Manual gearboxes have become much less common in vehicles over the past few decades. The automatic shift transmission became popular—and later dominant—during the 1960s. And, as sure as thunder follows lightning, the business of repairing manual units has decreased steadily as there are fewer of them. Once considered more fuel efficient, manuals have, over time, been surpassed in efficiency by the advanced technology of the modern automatic step transmission as well as the less common CVT and DCT.
Further, there is the nomenclature: Sticks, standards and manuals are terms that are used somewhat interchangeably. More accurately, manual transmissions are any of those that require the driver to manually shift gears in a vehicle. So, both sticks and standards are manual transmissions. Sticks and standards are, to a large extent, opposites. The “standard” transmission refers to what vehicle manufacturers considered standard equipment in the early days of the automatic transmission. The automatic was an upgrade over the standard “three on the tree” manual transmission. The stick shift, famously the “four on the floor,” generally takes the shift mechanism off the steering column and places it on the floor or the center floor console of the vehicle.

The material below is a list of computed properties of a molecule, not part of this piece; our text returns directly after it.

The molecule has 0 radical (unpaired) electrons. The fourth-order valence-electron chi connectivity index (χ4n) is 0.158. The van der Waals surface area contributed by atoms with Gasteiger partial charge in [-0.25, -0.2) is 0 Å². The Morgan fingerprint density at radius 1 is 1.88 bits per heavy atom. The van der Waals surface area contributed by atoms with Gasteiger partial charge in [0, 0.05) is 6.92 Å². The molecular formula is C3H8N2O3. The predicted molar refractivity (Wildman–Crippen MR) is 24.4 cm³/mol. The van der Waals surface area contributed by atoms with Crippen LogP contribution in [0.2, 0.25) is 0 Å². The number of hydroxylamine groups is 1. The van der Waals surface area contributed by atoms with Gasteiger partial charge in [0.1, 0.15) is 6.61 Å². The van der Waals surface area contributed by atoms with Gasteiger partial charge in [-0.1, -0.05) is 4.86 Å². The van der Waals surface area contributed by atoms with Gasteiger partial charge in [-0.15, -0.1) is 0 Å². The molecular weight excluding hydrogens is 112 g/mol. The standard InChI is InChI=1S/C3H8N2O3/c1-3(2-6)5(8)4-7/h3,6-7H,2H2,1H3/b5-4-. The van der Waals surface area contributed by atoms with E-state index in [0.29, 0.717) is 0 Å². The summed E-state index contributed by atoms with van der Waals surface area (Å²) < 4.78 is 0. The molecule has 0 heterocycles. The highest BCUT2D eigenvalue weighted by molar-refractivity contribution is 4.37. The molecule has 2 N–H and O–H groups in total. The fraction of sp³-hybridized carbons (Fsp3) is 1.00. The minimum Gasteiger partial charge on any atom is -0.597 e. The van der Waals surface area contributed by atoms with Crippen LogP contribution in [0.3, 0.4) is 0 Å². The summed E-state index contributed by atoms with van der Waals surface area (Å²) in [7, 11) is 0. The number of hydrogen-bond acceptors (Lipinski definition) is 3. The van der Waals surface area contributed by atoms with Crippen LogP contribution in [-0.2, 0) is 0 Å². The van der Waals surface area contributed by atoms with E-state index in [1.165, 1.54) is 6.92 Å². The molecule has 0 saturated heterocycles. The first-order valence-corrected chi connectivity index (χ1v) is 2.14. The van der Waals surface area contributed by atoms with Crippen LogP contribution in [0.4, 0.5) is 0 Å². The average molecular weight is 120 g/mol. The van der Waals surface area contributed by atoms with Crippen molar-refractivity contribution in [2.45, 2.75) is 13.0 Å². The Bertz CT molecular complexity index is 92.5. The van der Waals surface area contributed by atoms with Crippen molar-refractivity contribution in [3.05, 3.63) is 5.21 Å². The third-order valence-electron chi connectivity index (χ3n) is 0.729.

It was notable when last year a study found that among cars and light trucks, there were more electric and hybrid electric vehicle production units being manufactured than those with factory manual transmissions. Beyond some pickup trucks, the current model year features a number of European and Asian imports with manual transmissions as standard or optional. Domestically, there are Chevrolet’s Spark and Camaro, the Dodge Challenger, Jeep Gladiator and Wrangler and Ford’s Bronco and Mustang with available manual shifting.
When Transmission Digest began its annual survey of transmission shops in the early to mid 1980s, most shops still found a significant demand for manual repairs. In fact, at that time there were more shops that didn’t work on import nameplate automatics than shops that refused to repair manuals.
Today, our continuing shop studies indicate that roughly 5% of the work in shops subscribing to the magazine involves repairs beyond clutch work on manual transmission units. For transmission specialty shops offering manual transmission repair, 82% of those jobs are rebuilt in-house while the remaining jobs are remove and replace with a reman or a used unit.
According to the most recent survey numbers (March ’21), the profit margin for in-house rebuilding of manual units is equal, within the margin of error to similar R&R jobs. We find, as would be expected, that labor cost is greater for an in-house rebuild. Acquiring a reman unit is more expensive than the purchase of parts for rebuilding and so the two offset each other resulting in margins between 25-30%.